Jewellery brand VANLELES was created by the model turned designer Vania Leles to take her passion for gemstones and jewellery design to the next level. Having acquired a keen eye for unique jewels during her catwalk days, she went on to study at the Gemmological Institute of America before moving to London to hone her newly acquired skills by working for some of the biggest names on Bond Street, including Graff. Now, she designs remarkable jewellery with an ultra-feminine feel, which sells from her chic New Bond Street store.
As a model, you were paid to wear beautiful things; now you design beautiful things. What did you learn from your time as a model that has helped you as a jewellery designer?
Modelling helped train my eyes to appreciate beauty as well as shaping my aesthetic sensibility. It also refined my tastes, making them more cosmopolitan and international.
You are the only African woman in the fine jewellery industry. Does this surprise you?
It saddens me that I am the only African woman in the industry with my own company, given that most gemstones and diamonds come from Africa. My aim is to inspire more African women to join me.
You were so determined to get a job at Graff that you sent your CV in more than 15 times. What important lessons did you learn working under Francois and Laurence Graff?
I saw my time at Graff as going back to school to do a second degree… I was surrounded by the most beautiful gemstones in the world, but the most valuable lesson I learned was the importance of a strong work ethic and the ingenuity to create something great out of something so small.
After Graff you worked in Sotheby’s jewellery department. Did you learn anything about antique jewellery that influences your designs today?
I have always loved the jewellery of the Edwardian period. The use of platinum and the very romantic and feminine motifs such as bows, ribbons, tassels and laces all influence my work. When I had the opportunity to work at Sotheby’s, I kept an eye on every auction to see how many - if any - Edwardian jewels came up for sale. It turned into my own secret treasure hunt.
You have a very prestigious address on Bond Street. Why did you choose to launch your jewellery brand VANLELES in London, and Bond Street in particular?
My formative years in the jewellery industry were spent on Bond Street - I worked there for more than 10 years. It shaped me as a gemologist and as a designer. So it was important to launch my first atelier alongside the houses that honed my professional life and creative mind.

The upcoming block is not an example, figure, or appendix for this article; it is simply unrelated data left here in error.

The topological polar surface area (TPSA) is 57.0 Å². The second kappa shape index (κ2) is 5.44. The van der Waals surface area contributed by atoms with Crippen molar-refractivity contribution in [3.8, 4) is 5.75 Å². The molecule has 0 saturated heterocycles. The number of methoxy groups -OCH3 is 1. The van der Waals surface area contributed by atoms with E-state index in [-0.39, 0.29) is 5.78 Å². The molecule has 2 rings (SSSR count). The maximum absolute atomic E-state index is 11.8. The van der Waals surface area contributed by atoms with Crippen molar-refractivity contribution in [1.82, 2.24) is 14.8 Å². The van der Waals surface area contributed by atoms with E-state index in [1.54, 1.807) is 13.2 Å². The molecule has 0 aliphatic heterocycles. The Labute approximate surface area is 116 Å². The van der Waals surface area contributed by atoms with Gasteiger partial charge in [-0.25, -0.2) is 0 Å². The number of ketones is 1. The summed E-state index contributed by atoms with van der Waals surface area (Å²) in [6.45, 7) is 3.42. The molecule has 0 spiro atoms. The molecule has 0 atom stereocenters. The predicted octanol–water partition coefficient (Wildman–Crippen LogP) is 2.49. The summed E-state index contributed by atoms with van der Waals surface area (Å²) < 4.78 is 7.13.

Your designs show a very distinctive use of colour. What qualities do you look for in a gemstone?
You said it! As a gemologist I look for COLOUR. I pay attention to the intensity and vibrancy - the more intense, the better. I am drawn in by the play of colours dancing in a gemstone, and certain stones just shout “pick me”.
What comes first, the design or the gemstone?
In most cases the stones have to come first because they are Mother Nature’s most precious rarities. There is no point in designing something and then not being able to find the right gemstone to realise your vision. My Timeless Wonders collection is designed solely around the most rare and extraordinary stones. They are all one-of-a-kind pieces.
You place a great deal of importance on craftsmanship. How do you ensure that each jewel is exactly as you envisaged?
Although I work with the world’s best team of craftsmen, I still spend a huge amount of time with them explaining exactly how I would like a jewel to be finished, and also to learn. Each minute spent next to these “magicians” is a lesson learnt. It’s fascinating to see gold being melted… I basically don’t leave the workshop until the last claw/touch is perfect.
How important is it for your clients to know the story behind each jewel, the fact that you are involved at every stage and are willing to share this with them?
I’ve always believed that the journey of a jewel shouldn't start at the shop floor, but where it all begins: the mine and the communities around the mines. Then the journey continues with the team of craftsmen who create the mount, and set and polish each jewel.
A woman’s jewellery box, or safe - depending on how large her collection is! – tells a story. It is a sparkling map of her life. So why not buy responsibly, kindly and ethically. It’s no longer OK to have an “I don’t care” attitude. It’s a moral duty.
Having grown up in Africa and knowing first-hand the brutality of the diamond trade, I have a moral duty and social responsibility to my community to procure and work with ethically mined gems, diamonds and metals. It's very personal to me and I sleep better at night knowing that I pass this on to my clients and add that extra special human touch to their collection and life story.
Which is your favourite VANLELES jewel?
Oh please, you cannot ask me that! I love all of them but if I had to choose it would be my Lyla’s Bow earrings and Legends of Africa Diamond wide ring.
Are women braver in their jewellery choices than they were a decade ago?
Absolutely - without a doubt! There are more women buying jewellery than ever before, now that more and more of us have the independent means to buy it for ourselves. So for me, designing for other women is a given. It’s so easy as we connect with each other and I understand from the beginning what a woman wants. I design jewels that other women want to wear and feel beautiful in.
Which jewellery designers do you most admire?
I love Verdura, Tony Duquette and Lorenz Baumer.
Which are your top five gemstones?
Pearls, sapphires, diamonds, Paraiba tourmalines, emeralds and rubies - that’s six!
Will you be making any New Year’s resolutions?
Of course. Always. And I can tell you what it is: to spend more time - quality time - with my son.